A report published on July 13, 2021, by Defend Our Health and Ecology Center Healthy Stuff Lab on behalf of the Toxic Free Food Campaign summarizes the use of phthalates and polyvinyl chloride (PVC) in plastic bottle cap liners. The Ecology Center Healthy Stuff Lab acquired 273 bottle cap liners from non-alcoholic glass-bottled beverages and 10 from plastic-bottled beverages sold in 12 US states, Washington DC, and Toronto, Canada between late 2019 and throughout 2020. Subsequently, cap gaskets were analyzed with FTIR (Fourier-transform infrared) spectroscopy for the presence of ortho-phthalates and PVC.
The study found that cap gaskets from more than one-third of the 141 tested brands contained the ortho-phthalates bis(2-ethylhexyl) phthalate (DEHP, CAS 117-81-7), diisononyl phthalate (DINP, CAS 28553-12-0), and diisodecyl phthalate (DIDP, CAS 26761-40-0), all three of which are listed in the Food Packaging Forum’s Food Contact Chemicals database (FCCdb) as priority hazardous substances. In addition, “four safer alternatives to ortho-phthalates were identified in use as a plasticizer.” Phthalates were most frequently detected in cap gaskets for soda, with 55% of the cap liners containing phthalates, followed by organic products (41%), smaller brands (41%), and kombucha (40%). PVC “was most frequently found in the bottle cap liners from ready-to-drink coffee (100% of brands tested) and tea (84% of brands tested), juices and juice drinks (82% of brands tested), and brands purchased at dollar stores (75% of brands tested).” Cap gaskets from around two-thirds of the tested brands were made of PVC, 19% of polystyrene, 11% of polyethylene vinyl acetate, and 3% of polyethylene. In total, 59 brands used plastics other than PVC to produce their bottle cap liners, and these were tested and found to be free of ortho-phthalates.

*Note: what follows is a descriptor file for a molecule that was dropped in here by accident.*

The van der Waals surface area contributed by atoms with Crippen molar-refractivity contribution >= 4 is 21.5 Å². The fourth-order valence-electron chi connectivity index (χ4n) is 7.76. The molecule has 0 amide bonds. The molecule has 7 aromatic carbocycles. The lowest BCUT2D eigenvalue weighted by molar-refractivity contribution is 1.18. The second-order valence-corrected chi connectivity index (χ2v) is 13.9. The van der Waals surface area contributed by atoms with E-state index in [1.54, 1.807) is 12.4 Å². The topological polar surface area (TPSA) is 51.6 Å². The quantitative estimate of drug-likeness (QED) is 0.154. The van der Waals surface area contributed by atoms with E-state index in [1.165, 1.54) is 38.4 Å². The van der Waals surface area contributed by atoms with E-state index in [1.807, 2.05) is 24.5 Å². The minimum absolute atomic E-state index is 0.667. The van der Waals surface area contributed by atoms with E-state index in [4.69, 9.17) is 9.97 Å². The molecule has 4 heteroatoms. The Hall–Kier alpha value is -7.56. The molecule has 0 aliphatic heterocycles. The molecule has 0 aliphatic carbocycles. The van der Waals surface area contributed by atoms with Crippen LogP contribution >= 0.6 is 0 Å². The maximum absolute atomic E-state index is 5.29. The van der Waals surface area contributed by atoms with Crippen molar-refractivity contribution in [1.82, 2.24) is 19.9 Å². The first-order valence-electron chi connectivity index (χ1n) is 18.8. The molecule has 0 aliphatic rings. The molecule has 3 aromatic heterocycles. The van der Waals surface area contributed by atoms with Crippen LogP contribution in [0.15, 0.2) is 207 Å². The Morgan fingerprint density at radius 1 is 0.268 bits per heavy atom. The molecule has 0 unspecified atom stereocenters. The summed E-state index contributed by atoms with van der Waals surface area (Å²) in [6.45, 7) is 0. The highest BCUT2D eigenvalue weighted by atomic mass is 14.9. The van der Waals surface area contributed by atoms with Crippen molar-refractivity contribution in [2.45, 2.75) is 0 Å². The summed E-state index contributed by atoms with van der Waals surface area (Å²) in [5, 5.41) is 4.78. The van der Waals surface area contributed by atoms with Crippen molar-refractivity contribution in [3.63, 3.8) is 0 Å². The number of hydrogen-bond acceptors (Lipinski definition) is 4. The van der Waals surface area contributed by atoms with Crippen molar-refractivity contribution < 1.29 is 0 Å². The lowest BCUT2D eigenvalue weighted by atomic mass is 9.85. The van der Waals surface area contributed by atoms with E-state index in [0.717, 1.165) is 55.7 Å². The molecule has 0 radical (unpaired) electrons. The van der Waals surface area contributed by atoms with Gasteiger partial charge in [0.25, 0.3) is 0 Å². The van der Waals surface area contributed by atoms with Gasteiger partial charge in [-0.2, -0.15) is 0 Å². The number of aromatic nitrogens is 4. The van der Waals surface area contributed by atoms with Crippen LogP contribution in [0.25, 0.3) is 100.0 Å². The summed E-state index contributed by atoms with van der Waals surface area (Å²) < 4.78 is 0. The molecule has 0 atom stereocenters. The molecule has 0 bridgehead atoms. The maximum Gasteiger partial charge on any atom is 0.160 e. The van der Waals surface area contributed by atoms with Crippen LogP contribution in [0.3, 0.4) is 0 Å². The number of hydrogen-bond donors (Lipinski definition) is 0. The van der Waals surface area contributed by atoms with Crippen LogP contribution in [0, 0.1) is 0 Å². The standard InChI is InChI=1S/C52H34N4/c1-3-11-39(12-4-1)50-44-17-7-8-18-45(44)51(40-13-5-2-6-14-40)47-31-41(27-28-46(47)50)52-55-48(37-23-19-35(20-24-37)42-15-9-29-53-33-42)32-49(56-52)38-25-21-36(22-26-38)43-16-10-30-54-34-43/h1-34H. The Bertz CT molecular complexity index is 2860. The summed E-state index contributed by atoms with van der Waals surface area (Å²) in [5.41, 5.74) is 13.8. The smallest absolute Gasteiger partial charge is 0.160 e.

The Toxic Free Food Campaign has shared the test results with the brand owners, leading several major brands to change to cap liners free of phthalates. A report by the Swedish non-governmental organization ChemSec provides small business operators with practical advice on why and how to substitute ortho-phthalates (FPF reported). In June 2018, the US Senate was already presented with a bill to ban the use of ortho-phthalates in food contact materials (FPF reported), and one year later the State of Maine passed legislation aiming to eliminate phthalates in beverage packaging and several other food contact articles (FPF reported).
Defend Our Health and Ecology Center (July 2021). “Capped with Toxics.” (published July 13, 2021)
Healthy Stuff (July 13, 2021). “Capped with Toxics.”
Center for Food Safety (July 14, 2021). “Toxic Chemicals Found in Some Beverage Packaging.”